LOW PERMEABILITY CONCRETE

The fight against water is a real war. We have discussed how vital for concrete is to be protected from the aggressions that water brings. In this post we will shortly talk about two great weapons which will significantly contribute in winning this war.

There are several other ways to achieve this goal and we'll discuss about some of them in the near future, but for the now, let's focus only on these easy, common, reliable methods.

The first weapon is “Low w/c ratio”


It is pretty easy to understand that when w/c ratio is lower, permeability is also lower. It´s because having more cement in a given volume leads to having more hydration products and a consequent capillary porousness reduction (more detail in my post “Concrete permeability”).

However, must be said that sometimes lowering w/c ratio is not a viable decision, or maybe it is not enough to obtain the requested permeability level.

That´s why a second “weapon” is needed.


The second weapon “micro pozzolana”


Silica fumes are a by-product of the silicon and ferro-silicon alloys industry and have high micro pozzolanic qualities.

Their shape is micro-spheres like, with dimensions around 0.01 mm, that is 50-100 times smaller than cement. Silica fumes have a pozzolanic effect, that is, they react with lime (which is a poduct of cement hydration), just like natural pozzolana of ashes but with higher efficiency.

The small size allows the positioning of the particles inside and in between of the capillary porousness and the pozzolanic qualities allow the formation of additional hydration products which occupy other voids.

Therefore, concrete permeability drastically drops and at the same time the concrete mechanical performance and resistance to chemical aggression rises increasing durability (read my post “Concrete durability”).


As said, similar result can be achieved using other sources of pozzolana. The pozzolanic cement for example can be efficiently used in replacement of the traditional Portland cement. As known the values of Fck/Rck are measured at 28 days but that doesn´t mean that chemical reactions are going to stop the 28th day. Not at all. Hydration is a process that last a lot depending on several factors but one of these is the choice of cement. Please check this simple graph here.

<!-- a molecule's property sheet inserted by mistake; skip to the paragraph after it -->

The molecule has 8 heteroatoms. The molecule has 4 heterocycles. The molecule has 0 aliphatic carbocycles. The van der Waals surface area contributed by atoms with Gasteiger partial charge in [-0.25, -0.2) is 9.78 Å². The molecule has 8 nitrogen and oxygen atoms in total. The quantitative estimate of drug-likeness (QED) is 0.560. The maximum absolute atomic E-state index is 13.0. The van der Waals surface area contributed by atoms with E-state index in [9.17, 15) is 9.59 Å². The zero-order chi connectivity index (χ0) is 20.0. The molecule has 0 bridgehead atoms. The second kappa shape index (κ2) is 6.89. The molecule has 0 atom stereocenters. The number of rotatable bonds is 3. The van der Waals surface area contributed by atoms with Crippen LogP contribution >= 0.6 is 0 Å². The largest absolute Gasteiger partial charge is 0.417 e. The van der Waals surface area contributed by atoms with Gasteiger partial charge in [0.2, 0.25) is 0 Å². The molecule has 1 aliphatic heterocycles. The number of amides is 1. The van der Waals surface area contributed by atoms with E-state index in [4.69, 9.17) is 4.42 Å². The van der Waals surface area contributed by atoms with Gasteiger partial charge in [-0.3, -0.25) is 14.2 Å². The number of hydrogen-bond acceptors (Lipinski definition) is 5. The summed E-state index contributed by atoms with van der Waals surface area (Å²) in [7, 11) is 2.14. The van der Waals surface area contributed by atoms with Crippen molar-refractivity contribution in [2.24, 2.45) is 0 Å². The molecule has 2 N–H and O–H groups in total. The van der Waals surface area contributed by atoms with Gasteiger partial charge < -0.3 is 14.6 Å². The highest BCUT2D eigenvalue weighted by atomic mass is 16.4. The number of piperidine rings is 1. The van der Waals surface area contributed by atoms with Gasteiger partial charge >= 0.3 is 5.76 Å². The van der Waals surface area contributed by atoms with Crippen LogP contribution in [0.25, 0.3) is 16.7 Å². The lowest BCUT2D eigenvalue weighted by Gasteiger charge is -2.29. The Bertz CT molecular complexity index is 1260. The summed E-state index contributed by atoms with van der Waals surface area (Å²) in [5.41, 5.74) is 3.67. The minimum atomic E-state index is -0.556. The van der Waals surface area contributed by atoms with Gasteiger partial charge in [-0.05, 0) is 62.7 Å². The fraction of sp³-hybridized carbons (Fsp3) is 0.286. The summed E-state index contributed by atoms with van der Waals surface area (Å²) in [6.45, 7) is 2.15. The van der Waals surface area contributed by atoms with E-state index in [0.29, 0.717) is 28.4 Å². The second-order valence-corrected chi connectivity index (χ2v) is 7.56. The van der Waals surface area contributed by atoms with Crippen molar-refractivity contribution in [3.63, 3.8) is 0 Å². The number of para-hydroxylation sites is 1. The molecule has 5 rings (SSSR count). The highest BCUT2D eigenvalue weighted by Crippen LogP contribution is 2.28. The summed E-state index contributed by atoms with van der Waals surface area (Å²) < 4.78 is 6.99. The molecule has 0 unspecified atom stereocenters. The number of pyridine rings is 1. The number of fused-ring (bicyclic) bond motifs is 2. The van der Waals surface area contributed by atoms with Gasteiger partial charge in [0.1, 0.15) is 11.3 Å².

As you can see Pozzolanic and blast furnace cement will continue to be active after the 28th day way more than the Portland cement, which means that there will be more hydration products in concrete pozzolanic/blast furnace based after months or years in comparison with Portland based concrete. Sure, the permeability values will never be comparable with Portland+silica fumes but in a “contest” between Portland and pozzolanc/blast furnace cement these last two will always win.


Last but not the least, flying ashes could be a more economic choice when it comes about adding micro pozzolana to Portland cement. Fly ashes behave just as silica fumes since they react with lime producing hydration elements with their ramifications and physically occupying voids due to their micro diameter. They are not as effective as silica fumes especially because of their dimension, that is some 10 times bigger, and their chemical activity is lesser performing as well.


However must be said that, both silica fumes and flying ashes require specific concrete mix design since their adding comes with a superior demand of water (more surface getting wet and more water for the hydration process), so in order to keep the w/c ratio constant, countermeasures must be taken. Conversely, pozzolana will amplify the compression strength at 28 days and more, contribute significantly in having more viscous mixes, harder to be washed out and to segregate (see the posts “Concrete compaction” and “Concrete segregation”), helping the rheology (concrete flow ability) being so a good allied in design of Self Compacting Concrete (see my post "Self compacting concrete") and “cooling” down the temperature during cement hydration which means lesser shrinkage phenomena (please read the post “Concrete shrinkage part 1”). On top of that setting time is extended (which is a plus during the warm season) and all the pozzolana actively contribute in significant reduction of alkali-aggregate reaction aka “pop-out" you can read about that in my free booklet “Concrete flooring tips and tricks” available for download after registration as member of P-Concrete forum.

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